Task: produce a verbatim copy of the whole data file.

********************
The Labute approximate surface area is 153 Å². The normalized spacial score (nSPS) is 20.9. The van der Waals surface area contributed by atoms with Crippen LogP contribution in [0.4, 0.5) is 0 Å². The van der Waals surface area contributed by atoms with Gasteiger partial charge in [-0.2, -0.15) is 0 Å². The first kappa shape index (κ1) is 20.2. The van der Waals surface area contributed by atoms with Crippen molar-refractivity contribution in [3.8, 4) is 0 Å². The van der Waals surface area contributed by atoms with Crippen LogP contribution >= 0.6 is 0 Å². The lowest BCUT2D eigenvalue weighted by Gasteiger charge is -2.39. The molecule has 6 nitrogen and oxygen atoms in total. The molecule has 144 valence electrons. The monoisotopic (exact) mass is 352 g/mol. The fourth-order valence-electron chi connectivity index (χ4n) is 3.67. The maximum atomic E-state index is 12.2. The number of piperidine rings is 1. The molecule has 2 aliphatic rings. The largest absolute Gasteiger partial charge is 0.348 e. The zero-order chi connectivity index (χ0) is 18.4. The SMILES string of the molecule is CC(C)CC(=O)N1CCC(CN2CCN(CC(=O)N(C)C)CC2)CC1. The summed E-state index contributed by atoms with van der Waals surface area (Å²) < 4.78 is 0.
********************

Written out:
The Labute approximate surface area is 153 Å². The normalized spacial score (nSPS) is 20.9. The van der Waals surface area contributed by atoms with Crippen LogP contribution in [0.4, 0.5) is 0 Å². The van der Waals surface area contributed by atoms with Gasteiger partial charge in [-0.2, -0.15) is 0 Å². The first kappa shape index (κ1) is 20.2. The van der Waals surface area contributed by atoms with Crippen molar-refractivity contribution in [3.8, 4) is 0 Å². The van der Waals surface area contributed by atoms with Crippen LogP contribution >= 0.6 is 0 Å². The lowest BCUT2D eigenvalue weighted by Gasteiger charge is -2.39. The molecule has 6 nitrogen and oxygen atoms in total. The molecule has 144 valence electrons. The monoisotopic (exact) mass is 352 g/mol. The fourth-order valence-electron chi connectivity index (χ4n) is 3.67. The maximum atomic E-state index is 12.2. The number of piperidine rings is 1. The molecule has 2 aliphatic rings. The largest absolute Gasteiger partial charge is 0.348 e. The zero-order chi connectivity index (χ0) is 18.4. The SMILES string of the molecule is CC(C)CC(=O)N1CCC(CN2CCN(CC(=O)N(C)C)CC2)CC1. The summed E-state index contributed by atoms with van der Waals surface area (Å²) < 4.78 is 0.